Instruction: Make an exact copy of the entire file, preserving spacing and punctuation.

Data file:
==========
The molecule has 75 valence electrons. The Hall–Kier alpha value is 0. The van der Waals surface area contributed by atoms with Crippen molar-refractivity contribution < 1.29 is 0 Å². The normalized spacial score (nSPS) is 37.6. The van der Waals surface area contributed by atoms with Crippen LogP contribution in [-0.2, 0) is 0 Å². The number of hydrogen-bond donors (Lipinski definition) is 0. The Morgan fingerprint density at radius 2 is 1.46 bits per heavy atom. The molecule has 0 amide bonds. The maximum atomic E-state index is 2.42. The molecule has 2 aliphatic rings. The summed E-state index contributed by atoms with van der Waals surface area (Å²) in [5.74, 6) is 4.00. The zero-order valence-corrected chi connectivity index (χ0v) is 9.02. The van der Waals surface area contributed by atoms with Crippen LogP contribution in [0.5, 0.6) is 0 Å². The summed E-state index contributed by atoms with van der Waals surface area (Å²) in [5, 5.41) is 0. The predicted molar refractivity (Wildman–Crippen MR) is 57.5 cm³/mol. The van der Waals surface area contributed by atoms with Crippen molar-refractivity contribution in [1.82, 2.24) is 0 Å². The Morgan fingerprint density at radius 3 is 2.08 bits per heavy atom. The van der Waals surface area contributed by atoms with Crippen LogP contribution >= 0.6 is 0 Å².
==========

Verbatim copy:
The molecule has 75 valence electrons. The Hall–Kier alpha value is 0. The van der Waals surface area contributed by atoms with Crippen molar-refractivity contribution < 1.29 is 0 Å². The normalized spacial score (nSPS) is 37.6. The van der Waals surface area contributed by atoms with Crippen LogP contribution in [-0.2, 0) is 0 Å². The number of hydrogen-bond donors (Lipinski definition) is 0. The Morgan fingerprint density at radius 2 is 1.46 bits per heavy atom. The molecule has 0 amide bonds. The maximum atomic E-state index is 2.42. The molecule has 2 aliphatic rings. The summed E-state index contributed by atoms with van der Waals surface area (Å²) in [5.74, 6) is 4.00. The zero-order valence-corrected chi connectivity index (χ0v) is 9.02. The van der Waals surface area contributed by atoms with Crippen LogP contribution in [0.5, 0.6) is 0 Å². The summed E-state index contributed by atoms with van der Waals surface area (Å²) in [5, 5.41) is 0. The predicted molar refractivity (Wildman–Crippen MR) is 57.5 cm³/mol. The van der Waals surface area contributed by atoms with Crippen molar-refractivity contribution in [1.82, 2.24) is 0 Å². The Morgan fingerprint density at radius 3 is 2.08 bits per heavy atom. The van der Waals surface area contributed by atoms with Crippen LogP contribution >= 0.6 is 0 Å².